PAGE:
When a loved one cannot manage their own affairs anymore, the family may attempt to pick up where they left off. Dementia and other gradually progressive cognitive conditions are some of the most common reasons why families take over the legal and financial matters of their aging loved ones.
However, doing this correctly requires special care; otherwise, a family could believe that they have properly created or changed a will only for it to fail to stand up in court. Most will need assistance with powers of attorney, asset management, and inheritance or trust issues, and low-cost or free counseling resources may be available in your area.
A good approach here is to start with a certified Care Manager to provide advice and counsel, and often a professional Elder Care attorney and/or financial planning professional to discuss your loved one and recommend a plan for his/her and the family’s consideration to best provide for their needs.
Adult Day Care
For older folks who can still get out of the home comfortably, adult day care is one of the safest places they can be. This provides the opportunity to socialize with others in their peer group, participate in activities, and enjoy meals with friends.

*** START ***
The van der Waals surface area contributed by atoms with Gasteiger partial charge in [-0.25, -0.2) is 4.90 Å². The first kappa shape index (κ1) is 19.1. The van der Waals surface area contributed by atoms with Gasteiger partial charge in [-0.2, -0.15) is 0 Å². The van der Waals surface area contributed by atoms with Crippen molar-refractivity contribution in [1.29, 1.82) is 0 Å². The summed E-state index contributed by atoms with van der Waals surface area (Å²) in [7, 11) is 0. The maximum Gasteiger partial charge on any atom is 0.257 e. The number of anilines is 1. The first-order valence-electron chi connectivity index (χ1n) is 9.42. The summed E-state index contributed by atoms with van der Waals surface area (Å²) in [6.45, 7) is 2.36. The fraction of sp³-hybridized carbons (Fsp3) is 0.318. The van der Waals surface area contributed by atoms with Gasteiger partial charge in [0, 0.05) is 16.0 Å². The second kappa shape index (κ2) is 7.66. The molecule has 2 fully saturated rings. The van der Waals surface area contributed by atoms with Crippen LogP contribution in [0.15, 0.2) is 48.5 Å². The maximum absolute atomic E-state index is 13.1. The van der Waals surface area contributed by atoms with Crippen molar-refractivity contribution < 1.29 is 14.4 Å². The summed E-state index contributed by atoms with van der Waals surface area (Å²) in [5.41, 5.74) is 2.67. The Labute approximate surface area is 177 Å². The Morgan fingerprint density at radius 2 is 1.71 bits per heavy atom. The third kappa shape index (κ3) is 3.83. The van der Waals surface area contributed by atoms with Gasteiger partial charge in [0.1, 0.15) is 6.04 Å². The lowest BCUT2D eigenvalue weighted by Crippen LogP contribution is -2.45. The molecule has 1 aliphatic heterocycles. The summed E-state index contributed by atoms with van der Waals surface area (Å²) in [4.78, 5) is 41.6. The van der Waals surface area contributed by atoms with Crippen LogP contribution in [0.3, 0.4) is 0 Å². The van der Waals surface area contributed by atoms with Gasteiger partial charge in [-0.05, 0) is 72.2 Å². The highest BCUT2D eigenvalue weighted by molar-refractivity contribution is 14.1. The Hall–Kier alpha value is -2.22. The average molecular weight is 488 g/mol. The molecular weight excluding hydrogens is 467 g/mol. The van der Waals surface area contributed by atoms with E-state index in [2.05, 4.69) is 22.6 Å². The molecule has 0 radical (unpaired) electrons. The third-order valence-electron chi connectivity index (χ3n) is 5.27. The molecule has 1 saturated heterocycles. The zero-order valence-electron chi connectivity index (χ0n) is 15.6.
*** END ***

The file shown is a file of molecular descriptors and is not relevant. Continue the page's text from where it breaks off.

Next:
At the same time, the caregivers receive some rest from the responsibilities of caring during the day, and they can know that their loved one is safe and properly supervised. Most daycares will also take charge of important senior-related matters such as keeping to medication schedules or providing safe exercise.
Your loved one may initially resist this, but most love it after the first day. (These programs are usually offered on an ability-to-pay basis).
As people age, their bodies may begin to need a specialized diet that caters to any illnesses or challenges that they are facing. They may also begin to have difficulty preparing meals. Nutrition, including enough liquids, is a recurring problem.
Nutrition programs can help. Options like Meals on Wheels or in-person luncheons offer food to older individuals to ensure they are receiving the nutrition they need. Most Adult Day Care programs offer one or more meals a day.
In-Home Care Programs